The Problem: a television with a Madonna complex, in that it wants to flash its underwires.
The Solution: a quick phone call to Brother Sushi, and an offer of lasagna in exchange for his schlepping said TV out to the dumpster as either appetizer or dessert.
And since the dining room is still tidy from when we cleaned for last weekend, a photomontage to give you a feel for why I like this space so much.
I spent about three hours one Sunday morning a couple of years ago, using Brother Sushi’s laser level and some blue painter’s tape and only a modicum of childbirth words to get the Mae West quote up on the wall.
It’s rubdown type, from http://wallwords.com/ and available in many colors, matte or gloss, many fonts, your choice of their quotes or your own quote, and multiple sizes. Something for every philosophy and budget. When I am ready to move, all I have to do is goose it with my blow dryer, and all the lettering will shrivel up and die like the Wicked Witch when Dorothy splashed her.
“Love cures all things, except poverty and toothache.” ~ Mae West
If you squint really hard, you’ll see a tiny brown and yellow chicken that my sister made for me from two log cabin quilt blocks, on top of the bookcase to the right of my button collection .
The “I [heart] the single life” license plate was a gift from Brother Stilts when he moved. The eagle quilt is one that I made for my father in the early 1980’s. He served for many years in the Army. The medals are LittleBit’s, for musical excellence.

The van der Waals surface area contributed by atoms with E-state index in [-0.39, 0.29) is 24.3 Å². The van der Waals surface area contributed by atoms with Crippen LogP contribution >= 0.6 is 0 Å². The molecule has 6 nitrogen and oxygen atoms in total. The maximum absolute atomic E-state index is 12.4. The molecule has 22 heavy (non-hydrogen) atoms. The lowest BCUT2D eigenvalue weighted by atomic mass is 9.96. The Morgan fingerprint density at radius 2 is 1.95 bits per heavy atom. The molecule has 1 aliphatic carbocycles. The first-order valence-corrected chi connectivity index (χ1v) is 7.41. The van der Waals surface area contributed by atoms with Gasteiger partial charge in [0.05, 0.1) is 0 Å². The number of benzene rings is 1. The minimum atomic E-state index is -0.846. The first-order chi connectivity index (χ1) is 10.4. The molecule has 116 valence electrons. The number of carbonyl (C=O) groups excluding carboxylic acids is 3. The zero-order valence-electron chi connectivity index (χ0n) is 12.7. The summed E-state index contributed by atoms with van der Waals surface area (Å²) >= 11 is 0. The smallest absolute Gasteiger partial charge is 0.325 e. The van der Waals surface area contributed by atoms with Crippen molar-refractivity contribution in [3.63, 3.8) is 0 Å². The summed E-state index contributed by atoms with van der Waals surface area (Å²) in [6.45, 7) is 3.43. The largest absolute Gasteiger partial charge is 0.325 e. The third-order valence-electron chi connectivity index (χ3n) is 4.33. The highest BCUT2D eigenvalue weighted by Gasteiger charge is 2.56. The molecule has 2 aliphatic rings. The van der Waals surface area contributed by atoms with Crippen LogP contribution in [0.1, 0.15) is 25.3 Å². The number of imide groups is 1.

Underneath the four tall red candlesticks is a cabinet that needs new supports for the glass shelves that are carefully stacked inside, also a parting gift from Brother Stilts. It has leaned with its face against the wall since we moved in four years ago. That might be one of my next projects.
The short wall features an art quilt that I finished in 2003. I paid $5.00 for a bag containing half a yard of mystery fabric (the gaudy floral print), and I was supposed to combine it with other fabrics to make a quilt top. I didn’t finish it in time for that challenge (in 2002), but I did have it ready for the Quilter’s Guild of Dallas show in March 2003.
Virtually every flower has a hand-dyed button stitched in its center. The central motif is shards of heart exploding out of a heart outline, against the backdrop of sunset and skyscrapers. The title is “Broken Heart, Big City”, and while it looks lovely on the boring white wall of my apartment, there is insufficient contrast in values for it to have looked good in the natural lighting at the quilt show. I walked right past it! A sin like unto not recognizing your own child in the school play!
Below that is a poster of a French street scene, and below that is my Duncan Phyfe wannabe drop-leaf table, old but not antique, that I found in a consignment shop. You can’t see behind the ladder-back chair, but there is a “flower” arrangement made of buttons stacked and twisted into florist wire. I saw something like that in the Sundance Catalog years ago at a ridiculous price, and I made my own from my button stash for only the cost of the florist wire.
I'll save the photo of The Chastity Bed and the pillow I call “the nun I am living like” for another day.
- Five years into widowhood, after one year of incredible happiness and nearly 14 years of single blessedness. Have given up perfect manicures and pretty hands in order to resume playing the soprano recorder and to see if I can figure out how to play bluegrass banjo. Singing in the shower. Still really, *really* love to knit!